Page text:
What Are The Dirty Dozen: Exploring Pesticides in Produce

The Environmental Working Group (EWG) compiles an annual “Dirty Dozen” list to guide consumers on the 12 fruits and vegetables with the highest pesticide residue levels when grown conventionally. The list enables consumers to make knowledgeable decisions about their food purchases by identifying certain produce items, especially when it comes to selecting organic options to reduce exposure to dangerous pesticides.

The discussion around pesticide use in agriculture has received a lot of attention as people have become more aware of how their food choices affect their health and the environment. The decisions we make about the food we eat in the modern world go far beyond nutrition and flavor.

Join us in this blog as we explore the world of the Dirty Dozen, learning about the effects of pesticides on produce, the significance of this list, and how we may choose better options for the environment and ourselves.

The Dirty Dozen draws attention to harmful substances and allows us to make collective decisions regarding what we ingest.

What is the Dirty Dozen?

The term “Dirty Dozen” traces back to the early 1990s, when the Environmental Working Group (EWG) began examining data on pesticide residues from the Food and Drug Administration (FDA) and the U.S. Department of Agriculture (USDA). The EWG updates this list every year with the newest information on the 12 fruits and vegetables that contain the highest detectable pesticide residues.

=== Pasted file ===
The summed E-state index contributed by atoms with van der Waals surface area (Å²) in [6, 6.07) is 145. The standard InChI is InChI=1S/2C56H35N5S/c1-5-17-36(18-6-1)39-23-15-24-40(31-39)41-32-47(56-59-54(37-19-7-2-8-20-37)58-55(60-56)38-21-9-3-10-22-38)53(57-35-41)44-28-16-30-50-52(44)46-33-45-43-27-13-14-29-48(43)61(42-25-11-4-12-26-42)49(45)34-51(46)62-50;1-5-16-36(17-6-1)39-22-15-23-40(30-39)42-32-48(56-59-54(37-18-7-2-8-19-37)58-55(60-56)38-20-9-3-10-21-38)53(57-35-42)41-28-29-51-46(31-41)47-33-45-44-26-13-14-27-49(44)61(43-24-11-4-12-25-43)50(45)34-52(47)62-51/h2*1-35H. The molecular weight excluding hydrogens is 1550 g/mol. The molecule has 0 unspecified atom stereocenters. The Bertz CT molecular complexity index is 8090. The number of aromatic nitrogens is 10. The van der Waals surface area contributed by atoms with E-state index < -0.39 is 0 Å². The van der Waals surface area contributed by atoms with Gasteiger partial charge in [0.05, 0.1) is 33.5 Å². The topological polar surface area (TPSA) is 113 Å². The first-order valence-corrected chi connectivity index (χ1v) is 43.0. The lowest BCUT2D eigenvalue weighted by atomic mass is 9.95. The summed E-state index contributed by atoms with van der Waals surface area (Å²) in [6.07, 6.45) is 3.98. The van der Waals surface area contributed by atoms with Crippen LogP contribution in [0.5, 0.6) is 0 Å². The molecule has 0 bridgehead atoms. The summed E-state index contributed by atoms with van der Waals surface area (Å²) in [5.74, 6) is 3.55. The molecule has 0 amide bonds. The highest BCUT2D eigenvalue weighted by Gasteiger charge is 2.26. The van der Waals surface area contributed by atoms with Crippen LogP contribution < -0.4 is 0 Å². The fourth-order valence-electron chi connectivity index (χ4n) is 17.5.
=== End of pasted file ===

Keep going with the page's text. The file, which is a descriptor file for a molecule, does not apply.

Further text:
The list has grown in value over time as a helpful tool for customers trying to cut back on the dangerous chemicals they eat.  The EWG hopes to encourage consumers to choose organic products by drawing attention to these produce items and increasing their knowledge of the possible hazards associated with pesticide exposure.

Pesticides are harmful to human health and we should be very aware of what we are ingesting.

Criteria For Inclusion In The List

In the selection process for the “Dirty Dozen” list, decision-makers use several crucial factors to determine which fruits and vegetables qualify.

Detectable Pesticide Residue Levels:

The level of pesticide residues on a specific variety of produce is the main aspect taken into account. High levels of pesticide residues on fruits and vegetables raise the chances of inclusion in the Dirty Dozen list. Conventional fresh produce sampled by the EWG determines whether or not it will be on the dirty dozen list.

Frequency of Detection:

The Environmental Working Group also considers the frequency of pesticide residues found in a particular fruit or vegetable. If the samples contained pesticides in high amounts, over a certain period of time, they would be a priority on the list.

Variety of Pesticides:

One other crucial factor to take into account is the range of pesticides available for use on any given crop. If a fruit or vegetable has had exposure to multiple types of pesticides, it is more likely to be on the list.

Crop Importance:

The EWG takes into account each crop’s popularity and frequency of consumption while creating the Dirty Dozen list. Goods with high pesticide residue levels that are also frequently consumed are a priority for the list.

The 2024 Dirty Dozen List:

  1. Strawberries

  2. Spinach

  3. Kale, collard & mustard greens